Saturday, November 25, 2017
  Home
RSS Feed
Facebook
Twitter
Search:
Media Analyses
Journalists
Middle East Issues
Christian Issues
Names In The News
CAMERA Authors
Headlines & Photos
Errors & Corrections
Film Reviews
CAMERA Publications
Film Suggestions
Be An Activist
Adopt A Library
History of CAMERA
About CAMERA
Join/Contribute
Contact CAMERA
Contact The Media
Privacy Policy
 
Middle East Issues





Teen Magazine Promotes Conspiracy Theory from Protocols of the Elders of Zion


Affinity Magazine is a publication written by and for teenagers. Its Editor-in-Chief, Evelyn Woodsen, is nineteen, and its Senior Editor Alex Brown is in high school.

Its website gets between 200,000 and 600,000 views per month, and it claims that it “serves a purpose of showcasing the voices of aspiring teen journalists.” The publication aims to “mix[] pop culture with social justice and politics….”

The young age of its writers and editors, however, does not excuse its promotion of an antisemitic conspiracy theory. In January, the magazine published an article titled, "Money and Israel Control the Media: Who Cares?" (January 8, 2017). Seventeen year-old author Zoya Wazir, relying on the antisemitic Rense website, wrote that:

Israel has political and economic ties to America of such necessity that they control the majority of the media. In fact, the big six corporations mentioned earlier all have Israeli ties and are headed by powerful Jewish families within the United States.

Given the publication's left-wing bent, Affinity's editors might be dismayed to learn that in promoting this myth, they are joining former Ku Klux Klan grand wizard David Duke, who made the same claim last fall. One can also find similar content on the neo-nazi sites Stormfront and Daily Stormer, and in the /pol/, or “politically incorrect,” section of 4chan. (Ironically, a June 15 4chan thread asked, “If the Jews control the media (which they do), then why do they take such an anti-Israeli stance?”)

According to the ADL, the origin of the myth of Jewish control of the media can be traced back to the antisemitic forgery, the “Protocols of the Learned Elders of Zion.”

The document known as the Protocols of the Learned Elders of Zion, said to be the secret plans of Jewish leaders for the attainment of world domination, is, in fact, the most famous and vicious forgery of modern times. Though thoroughly discredited, the Protocols have succeeded time and time again in stirring up hatred and racism in the twentieth century. …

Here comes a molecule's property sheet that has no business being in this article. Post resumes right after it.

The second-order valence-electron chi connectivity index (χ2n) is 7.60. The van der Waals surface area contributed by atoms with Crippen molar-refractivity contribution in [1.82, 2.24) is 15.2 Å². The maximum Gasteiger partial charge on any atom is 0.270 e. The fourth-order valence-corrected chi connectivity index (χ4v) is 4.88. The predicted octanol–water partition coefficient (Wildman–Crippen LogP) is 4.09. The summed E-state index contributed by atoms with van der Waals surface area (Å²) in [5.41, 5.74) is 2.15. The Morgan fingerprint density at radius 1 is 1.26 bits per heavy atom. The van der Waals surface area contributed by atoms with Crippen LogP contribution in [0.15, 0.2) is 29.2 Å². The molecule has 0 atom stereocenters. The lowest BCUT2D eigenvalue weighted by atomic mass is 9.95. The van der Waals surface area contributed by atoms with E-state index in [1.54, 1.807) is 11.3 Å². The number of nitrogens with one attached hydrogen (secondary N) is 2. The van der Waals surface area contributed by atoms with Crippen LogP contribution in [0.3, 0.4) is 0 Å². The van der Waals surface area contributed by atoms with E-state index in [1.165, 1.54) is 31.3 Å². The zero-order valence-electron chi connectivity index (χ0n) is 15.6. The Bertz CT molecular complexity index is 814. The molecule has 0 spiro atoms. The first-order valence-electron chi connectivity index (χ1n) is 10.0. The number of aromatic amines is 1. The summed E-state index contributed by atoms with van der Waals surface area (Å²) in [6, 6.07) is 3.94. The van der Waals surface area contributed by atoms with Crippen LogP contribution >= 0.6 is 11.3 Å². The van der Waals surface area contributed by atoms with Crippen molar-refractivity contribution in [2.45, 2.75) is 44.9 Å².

The seventh Protocol tells of Jewish control of the press: ‘It is in the Press that the triumph of freedom of speech finds its incarnation. But the goyim States have not known how to make use of the force; and it has fallen into our hands. Through the Press we have gained the power to influence while remaining ourselves in the shade.'

The ADL's booklet about the Protocols cites many authorities that have concluded that the document is a forgery, including, in 1964, a subcommittee of the Senate Judiciary Committee. It is not only a forgery, but a plagiarized forgery, with large portions copied from the 1865 work “Dialogue in Hell Between Machiavelli and Montesquieu.” Other claims made in the Protocols are that Jews control the world's economy, and that Jews are planning to put in place a “world government,” controlled by a despotic Jewish king.

Jewish control of the media, Ms. Wazir continues, “is evidenced in the Israeli-Palestinian conflict, a conflict that most seem to know of, but know little to no accurate information about. … While there is suffering occurring on both sides of the conflict, the Palestinian side is highly underreported because of the United States' ties to Israel.” She then – unbelievably to many CAMERA members (and notwithstanding the commentary on 4chan) – cites an article from the New York Times as an example of pro-Israel bias.

Members and regular readers of CAMERA's website and blogs might be scratching their heads at such a claim. CAMERA has documented countless instances of media bias against Israel, including at the New York Times.
 

Of course, individual Jews have been extremely successful in media as well as other businesses, and there is nothing antisemitic about acknowledging that fact. The implicit or explicit assertion, with no evidence, of collusion among them, or of a shared nefarious purpose, is the touchtone of an antisemitic conspiracy. As (Jewish) lawyer and commentator Alan Dershowitz has written,

Yes, there are many individual Jews in positions of influence in Hollywood, in network television, in sports and entertainment, and in many other areas of American public life. These individuals, who happen to be Jewish, do not act together in any kind of conspiratorial manner. There is no “Jewish control” of any of these areas — or of the many other areas, such as medicine, law, academia, finance — where there are large numbers of individual Jews in high positions. Many of these individuals are Jewish only in the sense that their parents or grandparents happen to be Jews. They do not live Jewish lives or support Jewish causes. They certainly do not conspire to exercise any sort of “Jewish control” over the areas in which they work.

It's wonderful that Affinity's editors want to give young writers experience and exposure. As a magazine that serves to inform the teen community, however, the publication needs to do a better job at setting and enforcing standards that will weed out such falsehoods.
 
Update, July 5: After several Twitter and Facebook users either tweeted to Affinity or left comments on Affinity's article, the page has been removed. At this time, Affinity has not issued any statement or explanation about the matter.

Bookmark and Share